VI. The World Wars and the Interwar Period, 1914–1945 > C. Europe, 1919–1945 > 4. European Diplomacy and the Depression, 1919–1939
  The Encyclopedia of World History.  2001.
(See July 7)
4. European Diplomacy and the Depression, 1919–1939
European diplomacy between the two world wars involved the following major problems: (1) the attempt to establish collective security by means of new international bodies, the League of Nations, and the World Court, without creating any form of superstate; (2) the unwillingness of the non-European powers, the U.S., Japan, and the British Dominions in particular, to assume responsibility for anything outside their respective spheres of interests; (3) the competition between French efforts to maintain the position of leadership on the continent of Europe established by the peace settlements, and German endeavors to evade or revise the terms imposed in 1919; (4) the attempts to attain security and prosperity by neomercantilist ideas imposed as emergency measures.  1
The era between the wars can be divided chronologically into three phases: (1) the period of settlement (from the peace treaties to the Dawes Plan, 1924); (2) the period of fulfillment (1924 to the evacuation of the Rhineland, 1930); (3) the period of repudiation and revision (1930–39).  2
1919, June 28
Conclusion of defensive treaties among France, Britain, and the U.S. Britain and the U.S. were to come to France's assistance in case of aggression by Germany. The U.S. Senate refused to ratify this agreement and also rejected the Versailles treaty (Nov. 19), thus knocking out one of the keystones in the international peace structure established at Paris.  3
The Vilna dispute, between Poland and Lithuania. Polish forces took the town from the Bolsheviks (April 4, 1919). The Curzon line (Dec. 8) established a boundary depriving Poland of the city, which was retaken by the Bolsheviks (June 15, 1920). The Lithuanians took it when the Russians evacuated (Aug. 24), but were driven out by Polish freebooters under Gen. Lucien Zeligowski (Oct. 9). By decision of the League a plebiscite was to be held to decide the fate of the city, but this was later abandoned (March 3, 1921). A plebiscite (Jan. 8, 1922) held by Zeligowski decided for Poland, and the Vilna Diet voted for union. On April 18 it was incorporated with Poland, though Lithuania refused to recognize this disposition of the question.  4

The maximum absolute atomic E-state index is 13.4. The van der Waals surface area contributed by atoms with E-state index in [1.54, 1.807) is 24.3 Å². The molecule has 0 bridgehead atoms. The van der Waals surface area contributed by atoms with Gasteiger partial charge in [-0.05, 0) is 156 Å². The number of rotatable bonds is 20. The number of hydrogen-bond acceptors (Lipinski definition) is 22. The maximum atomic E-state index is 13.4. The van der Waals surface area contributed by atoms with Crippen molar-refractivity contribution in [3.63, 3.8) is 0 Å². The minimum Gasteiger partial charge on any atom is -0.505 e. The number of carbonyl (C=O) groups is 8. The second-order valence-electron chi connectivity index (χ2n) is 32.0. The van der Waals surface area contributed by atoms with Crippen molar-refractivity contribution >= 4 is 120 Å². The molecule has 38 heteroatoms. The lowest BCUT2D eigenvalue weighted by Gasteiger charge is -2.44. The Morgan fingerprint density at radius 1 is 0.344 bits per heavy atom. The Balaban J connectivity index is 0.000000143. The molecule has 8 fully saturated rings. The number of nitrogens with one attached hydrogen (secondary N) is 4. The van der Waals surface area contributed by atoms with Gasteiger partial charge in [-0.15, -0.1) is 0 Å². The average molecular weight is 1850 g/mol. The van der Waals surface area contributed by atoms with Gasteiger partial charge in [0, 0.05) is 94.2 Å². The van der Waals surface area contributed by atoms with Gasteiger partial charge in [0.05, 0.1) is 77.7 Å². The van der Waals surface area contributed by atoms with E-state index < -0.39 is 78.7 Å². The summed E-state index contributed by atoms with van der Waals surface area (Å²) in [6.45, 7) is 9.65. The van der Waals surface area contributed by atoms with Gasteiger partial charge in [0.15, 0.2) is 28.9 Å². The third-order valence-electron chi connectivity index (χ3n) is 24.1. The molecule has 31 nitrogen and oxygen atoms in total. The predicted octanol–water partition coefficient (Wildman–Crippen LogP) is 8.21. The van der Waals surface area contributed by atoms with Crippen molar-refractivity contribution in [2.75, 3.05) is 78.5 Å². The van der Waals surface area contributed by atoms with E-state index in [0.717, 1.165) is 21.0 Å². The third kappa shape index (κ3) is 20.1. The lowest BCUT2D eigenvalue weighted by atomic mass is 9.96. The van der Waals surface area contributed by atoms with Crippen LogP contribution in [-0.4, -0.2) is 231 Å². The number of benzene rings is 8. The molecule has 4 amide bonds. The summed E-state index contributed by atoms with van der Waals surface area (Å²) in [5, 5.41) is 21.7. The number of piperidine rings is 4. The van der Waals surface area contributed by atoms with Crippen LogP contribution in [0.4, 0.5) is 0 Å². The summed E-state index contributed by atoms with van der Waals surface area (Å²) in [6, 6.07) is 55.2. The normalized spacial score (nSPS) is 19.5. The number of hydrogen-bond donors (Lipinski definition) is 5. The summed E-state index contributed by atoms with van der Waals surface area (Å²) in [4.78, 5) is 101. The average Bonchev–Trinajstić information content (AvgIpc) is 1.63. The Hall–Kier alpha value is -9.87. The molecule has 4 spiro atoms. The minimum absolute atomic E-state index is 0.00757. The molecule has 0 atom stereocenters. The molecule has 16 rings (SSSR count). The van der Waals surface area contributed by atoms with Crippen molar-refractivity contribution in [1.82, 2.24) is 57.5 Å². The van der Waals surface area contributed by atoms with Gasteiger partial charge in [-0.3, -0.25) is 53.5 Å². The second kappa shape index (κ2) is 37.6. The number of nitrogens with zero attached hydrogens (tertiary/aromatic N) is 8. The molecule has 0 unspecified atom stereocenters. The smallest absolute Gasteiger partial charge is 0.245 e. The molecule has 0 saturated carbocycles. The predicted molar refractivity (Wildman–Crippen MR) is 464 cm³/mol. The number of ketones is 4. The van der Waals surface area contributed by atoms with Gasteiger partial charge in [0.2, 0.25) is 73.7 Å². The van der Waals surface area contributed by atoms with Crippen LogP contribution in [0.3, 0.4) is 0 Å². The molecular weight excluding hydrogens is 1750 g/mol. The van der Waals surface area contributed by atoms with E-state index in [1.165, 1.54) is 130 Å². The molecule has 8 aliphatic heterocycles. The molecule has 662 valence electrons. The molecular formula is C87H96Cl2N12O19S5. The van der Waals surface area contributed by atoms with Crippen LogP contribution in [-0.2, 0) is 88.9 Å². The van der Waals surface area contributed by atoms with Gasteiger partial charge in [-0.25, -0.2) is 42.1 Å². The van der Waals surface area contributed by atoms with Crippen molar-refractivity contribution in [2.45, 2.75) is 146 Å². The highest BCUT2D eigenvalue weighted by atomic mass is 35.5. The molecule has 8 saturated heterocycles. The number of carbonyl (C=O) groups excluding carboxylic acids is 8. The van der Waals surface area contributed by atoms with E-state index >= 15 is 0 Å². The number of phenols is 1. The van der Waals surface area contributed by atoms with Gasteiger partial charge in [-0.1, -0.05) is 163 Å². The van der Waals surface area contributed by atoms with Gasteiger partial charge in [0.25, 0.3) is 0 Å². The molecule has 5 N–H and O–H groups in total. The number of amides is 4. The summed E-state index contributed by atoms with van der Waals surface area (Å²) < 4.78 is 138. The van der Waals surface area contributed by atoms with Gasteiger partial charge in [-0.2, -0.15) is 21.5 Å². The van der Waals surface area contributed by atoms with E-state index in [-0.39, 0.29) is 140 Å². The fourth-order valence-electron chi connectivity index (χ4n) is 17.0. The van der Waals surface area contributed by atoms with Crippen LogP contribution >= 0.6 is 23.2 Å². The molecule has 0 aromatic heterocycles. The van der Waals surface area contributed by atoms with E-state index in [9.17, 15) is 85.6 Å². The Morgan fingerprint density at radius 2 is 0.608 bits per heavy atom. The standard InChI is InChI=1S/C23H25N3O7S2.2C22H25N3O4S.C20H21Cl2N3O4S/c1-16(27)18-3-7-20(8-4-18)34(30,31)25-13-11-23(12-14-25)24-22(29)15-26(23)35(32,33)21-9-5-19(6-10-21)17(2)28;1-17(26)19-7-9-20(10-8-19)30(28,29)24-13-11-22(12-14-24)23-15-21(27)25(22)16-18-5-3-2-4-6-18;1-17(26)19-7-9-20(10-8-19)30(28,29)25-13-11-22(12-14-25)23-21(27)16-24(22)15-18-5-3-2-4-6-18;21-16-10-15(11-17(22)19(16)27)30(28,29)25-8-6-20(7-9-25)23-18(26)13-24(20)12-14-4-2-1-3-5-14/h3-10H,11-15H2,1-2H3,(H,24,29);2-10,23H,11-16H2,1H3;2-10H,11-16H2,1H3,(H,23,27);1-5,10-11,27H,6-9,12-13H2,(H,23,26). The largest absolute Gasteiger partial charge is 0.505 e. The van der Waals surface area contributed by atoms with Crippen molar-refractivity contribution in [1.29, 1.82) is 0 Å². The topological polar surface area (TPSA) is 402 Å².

The Teschen conflict between Poland and Czechoslovakia. The Czechs had occupied the disputed area (Jan. 1919) and serious clashes took place (May). The supreme council decided for a plebiscite (Sept. 27), but disorders continued (March, May 1920) until the conference of ambassadors divided the territory (July 28). (In these and other Eastern European disputes, France, eager for stable powers on Germany's eastern borders, took the lead in organizing ambassadorial negotiations.)  5